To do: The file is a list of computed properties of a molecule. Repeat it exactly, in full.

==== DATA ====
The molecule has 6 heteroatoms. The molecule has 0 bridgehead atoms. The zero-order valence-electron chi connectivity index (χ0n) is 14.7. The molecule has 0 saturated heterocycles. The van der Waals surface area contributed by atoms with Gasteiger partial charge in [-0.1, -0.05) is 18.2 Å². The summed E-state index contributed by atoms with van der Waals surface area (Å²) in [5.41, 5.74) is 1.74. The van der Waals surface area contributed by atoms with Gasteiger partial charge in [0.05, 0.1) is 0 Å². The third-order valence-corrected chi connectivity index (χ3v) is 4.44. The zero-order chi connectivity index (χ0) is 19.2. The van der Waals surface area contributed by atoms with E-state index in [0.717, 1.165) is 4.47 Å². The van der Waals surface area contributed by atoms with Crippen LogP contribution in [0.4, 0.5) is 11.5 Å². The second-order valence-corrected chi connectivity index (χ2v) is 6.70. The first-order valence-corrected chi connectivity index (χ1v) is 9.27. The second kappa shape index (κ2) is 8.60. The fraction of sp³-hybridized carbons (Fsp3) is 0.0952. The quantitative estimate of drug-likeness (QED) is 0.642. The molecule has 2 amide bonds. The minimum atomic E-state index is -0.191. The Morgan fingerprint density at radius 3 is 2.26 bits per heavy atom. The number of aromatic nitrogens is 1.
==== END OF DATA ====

The molecule has 6 heteroatoms. The molecule has 0 bridgehead atoms. The zero-order valence-electron chi connectivity index (χ0n) is 14.7. The molecule has 0 saturated heterocycles. The van der Waals surface area contributed by atoms with Gasteiger partial charge in [-0.1, -0.05) is 18.2 Å². The summed E-state index contributed by atoms with van der Waals surface area (Å²) in [5.41, 5.74) is 1.74. The van der Waals surface area contributed by atoms with Gasteiger partial charge in [0.05, 0.1) is 0 Å². The third-order valence-corrected chi connectivity index (χ3v) is 4.44. The zero-order chi connectivity index (χ0) is 19.2. The van der Waals surface area contributed by atoms with E-state index in [0.717, 1.165) is 4.47 Å². The van der Waals surface area contributed by atoms with Crippen LogP contribution in [0.4, 0.5) is 11.5 Å². The second-order valence-corrected chi connectivity index (χ2v) is 6.70. The first-order valence-corrected chi connectivity index (χ1v) is 9.27. The second kappa shape index (κ2) is 8.60. The fraction of sp³-hybridized carbons (Fsp3) is 0.0952. The quantitative estimate of drug-likeness (QED) is 0.642. The molecule has 2 amide bonds. The minimum atomic E-state index is -0.191. The Morgan fingerprint density at radius 3 is 2.26 bits per heavy atom. The number of aromatic nitrogens is 1.